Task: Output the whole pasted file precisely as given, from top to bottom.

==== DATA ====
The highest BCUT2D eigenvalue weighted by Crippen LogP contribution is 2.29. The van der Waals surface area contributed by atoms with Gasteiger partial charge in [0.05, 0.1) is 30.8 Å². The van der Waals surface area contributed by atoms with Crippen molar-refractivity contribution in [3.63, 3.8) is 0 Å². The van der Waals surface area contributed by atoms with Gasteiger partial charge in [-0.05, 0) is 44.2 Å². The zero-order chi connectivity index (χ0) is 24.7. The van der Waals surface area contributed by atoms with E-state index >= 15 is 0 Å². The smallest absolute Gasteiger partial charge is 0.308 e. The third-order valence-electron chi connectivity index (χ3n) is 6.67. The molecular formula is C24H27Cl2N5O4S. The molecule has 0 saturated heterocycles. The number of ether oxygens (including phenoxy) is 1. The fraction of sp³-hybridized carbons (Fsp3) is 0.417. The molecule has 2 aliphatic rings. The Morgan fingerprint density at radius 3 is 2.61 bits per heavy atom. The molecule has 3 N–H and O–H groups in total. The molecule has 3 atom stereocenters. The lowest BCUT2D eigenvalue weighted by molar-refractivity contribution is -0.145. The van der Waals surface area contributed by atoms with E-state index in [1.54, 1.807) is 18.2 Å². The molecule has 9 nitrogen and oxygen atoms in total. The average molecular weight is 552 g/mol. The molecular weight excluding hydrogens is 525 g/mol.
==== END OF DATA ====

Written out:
The highest BCUT2D eigenvalue weighted by Crippen LogP contribution is 2.29. The van der Waals surface area contributed by atoms with Gasteiger partial charge in [0.05, 0.1) is 30.8 Å². The van der Waals surface area contributed by atoms with Crippen molar-refractivity contribution in [3.63, 3.8) is 0 Å². The van der Waals surface area contributed by atoms with Gasteiger partial charge in [-0.05, 0) is 44.2 Å². The zero-order chi connectivity index (χ0) is 24.7. The van der Waals surface area contributed by atoms with E-state index >= 15 is 0 Å². The smallest absolute Gasteiger partial charge is 0.308 e. The third-order valence-electron chi connectivity index (χ3n) is 6.67. The molecular formula is C24H27Cl2N5O4S. The molecule has 0 saturated heterocycles. The number of ether oxygens (including phenoxy) is 1. The fraction of sp³-hybridized carbons (Fsp3) is 0.417. The molecule has 2 aliphatic rings. The Morgan fingerprint density at radius 3 is 2.61 bits per heavy atom. The molecule has 3 N–H and O–H groups in total. The molecule has 3 atom stereocenters. The lowest BCUT2D eigenvalue weighted by molar-refractivity contribution is -0.145. The van der Waals surface area contributed by atoms with E-state index in [1.54, 1.807) is 18.2 Å². The molecule has 9 nitrogen and oxygen atoms in total. The average molecular weight is 552 g/mol. The molecular weight excluding hydrogens is 525 g/mol.